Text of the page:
We believe that there is a need for further clarity on how changes to the requirements of public service broadcasters (PSBs) in the draft Media Bill would impact the universal delivery and provision of public service content. The draft Bill would enable flexibility in the distribution technologies PSBs use to fulfil their public service remit and content requirements. PSBs’ online platforms play an important role in delivering content, but these services are less widely accessible and used than broadcast services due to a range of factors, including challenges with connecting rural and remote areas with broadband of sufficient speeds, the difficulties faced by many to afford broadband services and that there are still many who do not want or do not regularly use internet services. It is not currently clear what safeguards would be in place to ensure audiences that use and rely on broadcast services would continue to have the same access to public service content and listed events as they do today.

Clarity around the obligations on the PSBs in this area is also important as major shifts in the distribution of PSB content could have a wider impact on the overall broadcast sector. The DTT network currently delivers over 70 free-to-air channels across the UK, including the channels of the five PSBs, providing a wide range of choice in viewing content to audiences. The network is shared with broadcast radio services (DAB, FM and AM), which are highly popular across the UK. RAJAR indicates that 72% of the one billion hours of radio listened to weekly in the UK is delivered through DAB and analogue radio.[3] The costs of delivering and maintaining the broadcast network are shared amongst its users. PSBs withdrawing or reducing broadcast services, or changes to the universal nature of the services provided could have an impact on the wider broadcast ecosystem across TV and radio.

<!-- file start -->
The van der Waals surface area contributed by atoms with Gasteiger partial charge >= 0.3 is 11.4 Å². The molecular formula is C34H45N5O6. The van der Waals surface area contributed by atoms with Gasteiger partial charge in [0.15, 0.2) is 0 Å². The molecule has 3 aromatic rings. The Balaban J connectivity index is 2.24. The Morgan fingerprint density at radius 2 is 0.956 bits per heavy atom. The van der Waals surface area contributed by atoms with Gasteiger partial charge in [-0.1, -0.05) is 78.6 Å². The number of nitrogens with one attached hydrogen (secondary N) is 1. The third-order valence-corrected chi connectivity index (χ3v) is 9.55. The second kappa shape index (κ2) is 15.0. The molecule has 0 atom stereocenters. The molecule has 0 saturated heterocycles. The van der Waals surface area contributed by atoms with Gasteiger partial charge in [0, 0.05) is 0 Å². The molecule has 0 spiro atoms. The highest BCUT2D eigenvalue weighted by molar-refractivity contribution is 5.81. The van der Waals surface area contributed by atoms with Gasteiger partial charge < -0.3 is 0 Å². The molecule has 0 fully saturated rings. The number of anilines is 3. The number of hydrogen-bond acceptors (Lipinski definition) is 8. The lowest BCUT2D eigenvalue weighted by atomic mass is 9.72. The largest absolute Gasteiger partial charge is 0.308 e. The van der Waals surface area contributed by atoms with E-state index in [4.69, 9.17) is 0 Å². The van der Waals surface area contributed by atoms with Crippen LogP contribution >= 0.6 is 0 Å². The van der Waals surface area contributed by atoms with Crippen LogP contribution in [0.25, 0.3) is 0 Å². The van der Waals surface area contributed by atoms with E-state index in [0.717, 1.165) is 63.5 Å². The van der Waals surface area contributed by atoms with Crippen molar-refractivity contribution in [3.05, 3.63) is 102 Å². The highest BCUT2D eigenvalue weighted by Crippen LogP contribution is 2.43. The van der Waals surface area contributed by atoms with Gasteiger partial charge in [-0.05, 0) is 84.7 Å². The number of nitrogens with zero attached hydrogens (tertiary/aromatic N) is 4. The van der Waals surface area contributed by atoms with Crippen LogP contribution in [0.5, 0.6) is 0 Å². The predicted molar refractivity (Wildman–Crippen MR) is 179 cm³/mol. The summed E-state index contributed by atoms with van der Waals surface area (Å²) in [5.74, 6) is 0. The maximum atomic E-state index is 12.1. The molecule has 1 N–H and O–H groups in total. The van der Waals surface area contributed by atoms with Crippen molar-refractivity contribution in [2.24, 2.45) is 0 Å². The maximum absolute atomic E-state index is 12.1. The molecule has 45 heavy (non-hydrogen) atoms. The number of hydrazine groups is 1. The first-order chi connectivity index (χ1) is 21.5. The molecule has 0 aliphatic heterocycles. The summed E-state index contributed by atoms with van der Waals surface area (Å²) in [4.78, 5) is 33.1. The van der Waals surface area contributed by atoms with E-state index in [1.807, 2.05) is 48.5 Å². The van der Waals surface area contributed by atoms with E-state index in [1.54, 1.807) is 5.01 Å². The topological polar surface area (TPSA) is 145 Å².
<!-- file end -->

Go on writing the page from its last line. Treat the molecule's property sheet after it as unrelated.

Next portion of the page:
Further, uncertainty around the long-term commitment to the broadcast platforms that underpin universal access to free to air content risks impacting the capacity of the sector to take sensible long-term investment decisions. As highlighted above, PSBs are key contributors in a larger broadcast ecosystem, and shifts in their delivery of services could have a wider impact on the market and potentially the business case for further investment in broadcasting. For example, broadcasting is already understood to be a far more energy efficient distribution platform for TV content than online delivery; with a study commissioned by Ofcom finding that consuming TV online requires about six times more energy than DTT.[4] Still, the broadcast network could be even more energy efficient with scope to invest to further support the industry on its journey to achieve net zero. 

Broadcast TV and radio play integral roles in the UK, enabling everyone access to a wide choice of services. These services will remain valued and widely used across the UK through to 2040 and beyond. We therefore request the Committee consider the potential impacts of the draft Media Bill on the universal access to public service content and listed events through broadcast platforms, and any potential knock-on impacts on viewers and listeners and the wider broadcast market if availability of these services is not safeguarded.